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The Palme d’Or race wasn’t the only contest at this year’s Cannes Film Festival. This year also marked the inaugural Le Menu de Cannes cook-off, which came down to a showdown between Gallic flavor and a taste of Russia. And the winner was Parisian chef Damien Duquesne, whose website www.750g.com, boasts more than 40,000 French recipes.
Just as Sundance spawned ChefDance and Berlin birthed Culinary Cinema, Le Menu de Cannes trained its spotlight on international chefs in a cooking face-off, this one staged at the Electrolux-sponsored Agora Lounge adjacent to the Palais. The winner got to prepare lunch at the lounge for Robert De Niro and the rest of the Cannes jury, when they met for their first deliberation meeting May 16.
At the cooking competition, Agora’s cavernous space, appointed with stylized Phillip Starke tables and chairs, was bustling with food stylists, designers, young culinary students and two master chefs — Duquesne and his Russian counterpart Denis Krupenya, director of Moscow’s Culinary School.
Their two teams were given two hours before four judges tasted and then announced the winner of the four-course meal.
Duquesne’s menu was designed around a light and flavorful meal. “The jury keeps a busy schedule, and I don’t think De Niro would like something too sweet,” he said of his mascarpone raspberry dessert accompanied by a fresh basil granita. Similarly, his main course was fillet of salt cod, lightly grilled and finished in the oven. It was served floating on a light algae broth with asparagus, artichokes and peas.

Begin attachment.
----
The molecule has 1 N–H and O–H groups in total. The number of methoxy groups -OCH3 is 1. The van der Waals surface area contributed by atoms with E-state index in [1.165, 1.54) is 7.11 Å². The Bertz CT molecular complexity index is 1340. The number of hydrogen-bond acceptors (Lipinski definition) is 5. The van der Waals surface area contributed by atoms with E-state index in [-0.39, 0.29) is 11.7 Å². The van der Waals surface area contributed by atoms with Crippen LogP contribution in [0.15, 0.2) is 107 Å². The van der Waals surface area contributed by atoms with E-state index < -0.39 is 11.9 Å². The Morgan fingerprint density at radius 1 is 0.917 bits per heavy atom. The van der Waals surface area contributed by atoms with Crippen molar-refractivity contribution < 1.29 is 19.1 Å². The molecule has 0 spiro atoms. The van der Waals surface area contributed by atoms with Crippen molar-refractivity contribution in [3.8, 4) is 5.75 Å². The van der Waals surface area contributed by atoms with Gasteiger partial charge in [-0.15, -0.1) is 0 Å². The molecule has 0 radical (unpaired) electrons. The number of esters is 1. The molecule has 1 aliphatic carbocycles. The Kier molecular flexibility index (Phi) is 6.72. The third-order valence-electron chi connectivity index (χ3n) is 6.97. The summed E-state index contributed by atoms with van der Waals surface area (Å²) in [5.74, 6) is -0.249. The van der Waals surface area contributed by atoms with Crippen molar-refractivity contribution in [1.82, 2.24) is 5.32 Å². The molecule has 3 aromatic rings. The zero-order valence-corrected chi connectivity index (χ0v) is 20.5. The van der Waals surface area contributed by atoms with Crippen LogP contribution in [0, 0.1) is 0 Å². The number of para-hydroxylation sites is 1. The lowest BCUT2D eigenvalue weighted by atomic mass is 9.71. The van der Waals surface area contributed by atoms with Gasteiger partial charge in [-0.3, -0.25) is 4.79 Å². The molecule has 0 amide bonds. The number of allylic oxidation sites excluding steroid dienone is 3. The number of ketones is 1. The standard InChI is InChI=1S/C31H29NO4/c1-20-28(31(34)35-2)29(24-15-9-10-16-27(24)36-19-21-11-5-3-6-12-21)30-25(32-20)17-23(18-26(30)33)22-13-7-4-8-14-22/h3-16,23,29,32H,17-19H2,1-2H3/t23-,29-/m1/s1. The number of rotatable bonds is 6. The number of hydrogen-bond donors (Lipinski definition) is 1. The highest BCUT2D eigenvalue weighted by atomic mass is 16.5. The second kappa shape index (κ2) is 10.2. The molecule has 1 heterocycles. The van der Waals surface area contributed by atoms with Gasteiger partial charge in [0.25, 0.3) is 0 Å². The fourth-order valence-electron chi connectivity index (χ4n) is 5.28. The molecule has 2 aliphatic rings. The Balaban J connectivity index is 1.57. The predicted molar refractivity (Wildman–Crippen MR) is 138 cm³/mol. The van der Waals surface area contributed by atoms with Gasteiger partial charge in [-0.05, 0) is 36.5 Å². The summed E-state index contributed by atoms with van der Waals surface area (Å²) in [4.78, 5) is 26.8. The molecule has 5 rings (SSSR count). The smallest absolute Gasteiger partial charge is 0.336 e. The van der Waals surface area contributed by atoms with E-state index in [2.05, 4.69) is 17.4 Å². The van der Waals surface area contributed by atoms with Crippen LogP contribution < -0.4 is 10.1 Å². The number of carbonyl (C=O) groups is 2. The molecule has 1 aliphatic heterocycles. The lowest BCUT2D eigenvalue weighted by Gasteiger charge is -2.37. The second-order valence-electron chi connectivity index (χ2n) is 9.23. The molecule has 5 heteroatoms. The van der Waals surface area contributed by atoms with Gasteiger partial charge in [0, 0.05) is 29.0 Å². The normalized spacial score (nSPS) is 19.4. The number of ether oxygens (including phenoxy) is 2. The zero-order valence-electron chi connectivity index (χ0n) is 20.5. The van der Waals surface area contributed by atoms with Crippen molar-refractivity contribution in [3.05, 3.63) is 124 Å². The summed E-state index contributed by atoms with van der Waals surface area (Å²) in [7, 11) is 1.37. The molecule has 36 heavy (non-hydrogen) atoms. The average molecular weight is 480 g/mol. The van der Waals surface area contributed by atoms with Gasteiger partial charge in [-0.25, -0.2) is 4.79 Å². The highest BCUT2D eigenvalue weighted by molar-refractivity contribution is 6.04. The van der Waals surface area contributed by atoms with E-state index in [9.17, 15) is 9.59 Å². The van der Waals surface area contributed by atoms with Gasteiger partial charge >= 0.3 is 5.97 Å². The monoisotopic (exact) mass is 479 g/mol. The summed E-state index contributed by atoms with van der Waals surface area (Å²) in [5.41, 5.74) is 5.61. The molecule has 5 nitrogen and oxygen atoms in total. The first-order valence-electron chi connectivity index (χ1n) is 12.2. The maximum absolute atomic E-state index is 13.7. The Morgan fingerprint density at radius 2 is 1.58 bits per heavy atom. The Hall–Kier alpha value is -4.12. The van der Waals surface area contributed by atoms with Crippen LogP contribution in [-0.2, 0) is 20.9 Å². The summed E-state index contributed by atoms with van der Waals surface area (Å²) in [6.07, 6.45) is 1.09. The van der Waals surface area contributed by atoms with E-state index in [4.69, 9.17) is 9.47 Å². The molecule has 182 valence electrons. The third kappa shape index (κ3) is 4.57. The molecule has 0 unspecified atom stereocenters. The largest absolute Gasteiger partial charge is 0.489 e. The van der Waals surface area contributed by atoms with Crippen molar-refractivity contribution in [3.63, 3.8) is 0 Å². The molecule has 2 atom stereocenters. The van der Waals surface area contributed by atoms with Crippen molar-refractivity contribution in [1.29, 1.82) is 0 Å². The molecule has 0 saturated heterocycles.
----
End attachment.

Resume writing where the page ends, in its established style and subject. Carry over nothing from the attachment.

The piece de resistance of Duquesne’s menu was its potato gallette (pebble) appetizer. A small oval-shaped boiled potato was dipped in a gray-ish sauce made of clay, lactose and squid ink to resemble a pebble. Encrusted with crushed pistachio nuts, the potato was served atop seashells and an actual pebble cradled in a small bowl. Aioli for dipping was served in a small accompanying shell. Judges cautiously worked around the real pebbles. The second course offered a lobster-stuffed squash on a bed of caponata.
While the French food and tablescape was all about romance, Russia’s Krupenya chose the abstraction of artists Kandinsky and Malevich as his inspiration for his traditional dishes. His homemade vodka flavored with dark berry fruits kicked off the first course of a brilliantly deconstructed Borscht. The painted plate was awash with different sauces — tomato, basil, beetroot, carrot and meat sauce. The bread roll was used not only to soak up the sauces but also so that “each guest can create his own art,” Krupenya said. A chilled strawberry soup flavored with fresh basil, champagne and honey followed as a palate cleanser. Tenderloin of beef in red wine chocolate sauce served as the main course and dessert was berry sponge with carrot jam and Russian jelly.
The competition was the third and final in a cook-off that began a few months ago in Paris. The first two themes of the challenge were “Lunchtime Bites on Cote d’Azur” and “Cocktails and Canapes in Cannes 1955.”
The judges for the final competition were Chicago chef Sandra Suria; celebrity stylist Joann Black; chef Phillip Joannes, regional director of L’Enotre; and Marcelo Palmiero, vp of Electrolux Europe.
“It was a very close call,” Suria said.
Both the chefs were equal in their delivery of technique, textures and visuals. The French tablescape inspired by New York’s Greenwich Hotel displayed a small photo of a painting done by De Niro’s father. The original painting hangs in the hotel. “That was a personal touch,” Suria said. And the use of mascarpone and basil sorbet she thought was a nostalgic touch De Niro could appreciate. “That was a nice ending,” she added.
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